My doctor wasn’t ready to make that assertion nor was she ready to refer me to someone who would. Thusly, I took the matter into my own hands, doing my own research on cannabis as a treatment option for people with mental illness. And to be completely honest, legalization notwithstanding, I have been experimenting with various strains of cannabis and documenting my experiences.

If you’ve read a few of my blogs you’ll know that I was diagnosed with anxiety and depression in 2000, but have memories of dealing with anxiety and panic from around the time I entered puberty. Since 2000, I have been on two different prescriptions – both SSRIs (Selective Serotonin Reuptake Inhibitors), both effective for a time. I consider myself one of the lucky ones – I’ve only had to use two… some sufferers are on veritable cocktails of pharma medications.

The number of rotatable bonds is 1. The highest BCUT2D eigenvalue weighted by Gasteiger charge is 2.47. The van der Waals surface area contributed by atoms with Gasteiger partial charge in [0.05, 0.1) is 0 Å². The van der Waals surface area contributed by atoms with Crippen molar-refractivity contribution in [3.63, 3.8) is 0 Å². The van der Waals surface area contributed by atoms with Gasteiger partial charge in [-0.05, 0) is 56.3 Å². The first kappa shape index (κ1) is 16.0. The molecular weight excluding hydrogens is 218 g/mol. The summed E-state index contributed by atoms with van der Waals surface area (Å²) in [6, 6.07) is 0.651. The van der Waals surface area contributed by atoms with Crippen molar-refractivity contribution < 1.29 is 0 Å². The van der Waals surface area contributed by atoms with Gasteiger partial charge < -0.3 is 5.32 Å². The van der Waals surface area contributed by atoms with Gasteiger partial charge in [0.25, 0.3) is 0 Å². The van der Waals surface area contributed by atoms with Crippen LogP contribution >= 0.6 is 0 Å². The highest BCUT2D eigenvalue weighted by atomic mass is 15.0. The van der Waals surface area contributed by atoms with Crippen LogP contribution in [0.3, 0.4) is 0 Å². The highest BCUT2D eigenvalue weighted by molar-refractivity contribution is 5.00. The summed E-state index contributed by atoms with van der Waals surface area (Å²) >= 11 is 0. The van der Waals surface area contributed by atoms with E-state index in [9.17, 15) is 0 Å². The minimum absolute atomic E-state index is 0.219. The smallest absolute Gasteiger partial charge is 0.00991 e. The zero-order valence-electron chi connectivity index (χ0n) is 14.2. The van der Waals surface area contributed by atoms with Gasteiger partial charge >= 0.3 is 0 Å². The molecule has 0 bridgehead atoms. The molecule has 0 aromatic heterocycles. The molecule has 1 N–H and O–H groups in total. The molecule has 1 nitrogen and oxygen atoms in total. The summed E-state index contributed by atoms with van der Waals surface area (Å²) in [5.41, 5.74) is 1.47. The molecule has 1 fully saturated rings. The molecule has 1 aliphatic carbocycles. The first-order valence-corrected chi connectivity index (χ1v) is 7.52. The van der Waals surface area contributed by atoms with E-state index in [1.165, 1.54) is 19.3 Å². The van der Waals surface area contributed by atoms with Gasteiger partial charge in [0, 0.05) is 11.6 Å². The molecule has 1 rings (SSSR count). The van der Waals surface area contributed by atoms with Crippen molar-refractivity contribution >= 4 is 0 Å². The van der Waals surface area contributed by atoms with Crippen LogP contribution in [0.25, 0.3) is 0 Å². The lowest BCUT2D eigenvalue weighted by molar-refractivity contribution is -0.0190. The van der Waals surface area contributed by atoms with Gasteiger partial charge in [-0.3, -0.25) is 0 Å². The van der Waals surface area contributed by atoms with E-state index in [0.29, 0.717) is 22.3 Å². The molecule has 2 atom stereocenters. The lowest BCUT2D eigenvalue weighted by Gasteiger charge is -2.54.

Since the onset of peri-menopause three years ago, I’ve been all over the map with my symptoms. Most recently (the past 9 months), I have really been struggling with anxiety to the point where for the third time since 2000, I was put on a new medication – this time, an SNRI (Serotonin-Norepinephrine Reuptake Inhibitors). (As an aside, I was also diagnosed with pre-hypertension and prescribed a low-dose medication for it). While this new SNRI medication has helped a great deal with the anxiety, it has caused two notable side-effects; brain-zaps and exacerbated tinnitus (ringing/whooshing in the ears – which I’ve had my whole life but would only hear if it was either very quiet, or after being subjected to very loud noise e.g. a concert). The tinnitus is now loud and constant and the brain-zaps are happening several times a day (where before they would happen maybe once a month). NOT GOOD! Also noticed but unconfirmed by my doctor as being related (though I believe it is), my blood pressure is even higher despite the medication that was supposed to help lower it! Both tinnitus and hypertension (high blood pressure) are listed as possible side-effects of SRNIs.